I bade farewell to my three excellent friends, promising to return within two years. I left my brother Francois in the studio of Simonetti, the painter of battle pieces, known as the Parmesan. I gave him a promise to think of him in Paris, where, at that time particularly, great talent was always certain of a high fortune. My readers will see how I kept my word.

About a fortnight before the murder this sort of partnership was dissolved at the proposal of Simonetti, and some days after Avanzi made a claim on his late partner for the price of two pounds of hemp not accounted for.

An hour and a half after, while Avanzi was sitting at his frame, with his face to the wall, Simonetti entered the room with an axe he had picked up in the carpenter's store, and walking deliberately up to Avanzi, struck him with the axe across the neck, as he was stooping down. Almost immediate death ensued, and on the arrival of the guard, Simonetti was arrested at once, and placed in irons.

I bade farewell to my three excellent friends, promising to return within two years. I left my brother Francois in the studio of Simonetti, the painter of battle pieces, known as the Parmesan. I gave him a promise to think of him in Paris, where, at that time particularly, great talent was always certain of a high fortune. My readers will see how I kept my word.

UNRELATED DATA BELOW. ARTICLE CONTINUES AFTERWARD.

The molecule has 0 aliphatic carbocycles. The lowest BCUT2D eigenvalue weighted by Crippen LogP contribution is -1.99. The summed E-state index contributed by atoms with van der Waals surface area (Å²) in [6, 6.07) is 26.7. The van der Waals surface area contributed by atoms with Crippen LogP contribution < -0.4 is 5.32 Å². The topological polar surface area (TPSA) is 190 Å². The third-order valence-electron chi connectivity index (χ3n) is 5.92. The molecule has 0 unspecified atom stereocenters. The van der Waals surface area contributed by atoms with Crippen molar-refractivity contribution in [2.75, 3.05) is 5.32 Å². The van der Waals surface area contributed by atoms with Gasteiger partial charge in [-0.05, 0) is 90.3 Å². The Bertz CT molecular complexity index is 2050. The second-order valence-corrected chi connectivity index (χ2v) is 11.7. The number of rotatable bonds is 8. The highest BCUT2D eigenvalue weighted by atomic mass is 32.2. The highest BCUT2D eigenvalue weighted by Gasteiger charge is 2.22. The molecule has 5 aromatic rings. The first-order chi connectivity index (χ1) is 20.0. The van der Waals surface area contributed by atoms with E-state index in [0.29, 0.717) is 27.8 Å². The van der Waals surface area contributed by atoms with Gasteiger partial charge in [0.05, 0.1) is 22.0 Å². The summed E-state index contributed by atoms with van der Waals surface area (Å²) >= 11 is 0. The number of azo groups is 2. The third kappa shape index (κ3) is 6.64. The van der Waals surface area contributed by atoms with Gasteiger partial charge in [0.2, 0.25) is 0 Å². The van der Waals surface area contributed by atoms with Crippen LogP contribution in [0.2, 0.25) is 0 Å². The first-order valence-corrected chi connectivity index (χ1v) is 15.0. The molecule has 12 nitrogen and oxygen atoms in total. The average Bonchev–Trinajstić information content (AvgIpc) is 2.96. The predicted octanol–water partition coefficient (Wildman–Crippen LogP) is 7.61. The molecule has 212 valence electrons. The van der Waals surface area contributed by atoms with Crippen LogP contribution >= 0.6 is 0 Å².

Morris asked, and Enrico Simonetti heaved a great sigh. "I like-a da job first-class, Mr. Perlmutter, I gotta no keek," he declared; "but I can no work. I am seek." "Sick!" Morris exclaimed; "well, why didn't you tell us then? We'd only be too glad to let you go away for a couple of weeks, Henry." Enrico sighed even more deeply. "Ees not a seekness for two weeks, Mr. Perlmutter," he said.

"Ain't you signed the contract yet?" Morris cried. "Not-a yet," Simonetti answered. "Just-a now I am going." "Baskof," Morris urged, "supposing you and me goes together with Mr. Simonetti to the Harlem Winter Garden and talks the thing over." Simonetti looked amazedly at Baskof. "Sure," Baskof said. "It ain't too late if he ain't signed the contract." "What do you mean?" Simonetti asked.

To give you an opportunity of exerting your talents, I send you, here inclosed, a letter of recommendation from Monsieur Villettes to Madame de Simonetti at Milan; a woman of the first fashion and consideration there; and I shall in my next send you another from the same person to Madame Clerici, at the same place.

And mind you, Mawruss, the feller is otherwise perfectly decent, respectable feller by the name Enrico Simonetti." Morris nodded. "With a name like that he must got to be a good designer," he commented, "otherwise Sammet Brothers wouldn't hire him at all. It would take a whole lot more gumption than Leon Sammet got it to call such a feller from the cutting room even." "That's all right, Mawruss.

"This agreement," it ran, "made and entered into between Abraham Potash and Morris Perlmutter, composing the firm of Potash & Perlmutter, of the Borough of Manhattan, City of New York, parties of the first part, and Enrico Simonetti, of the same place, party of the second part, witnesseth " At this point Abe dropped the contract.

Simonetti looked earnestly at Morris, who fumbled in his waistcoat pocket and produced a cigar. "Do you smoke, Mr. Simmons?" he began. "Simonetti," the designer interrupted, as he took the cigar and bit off the end; "and eef ees too much-a you say Simonetti, call me 'Enery."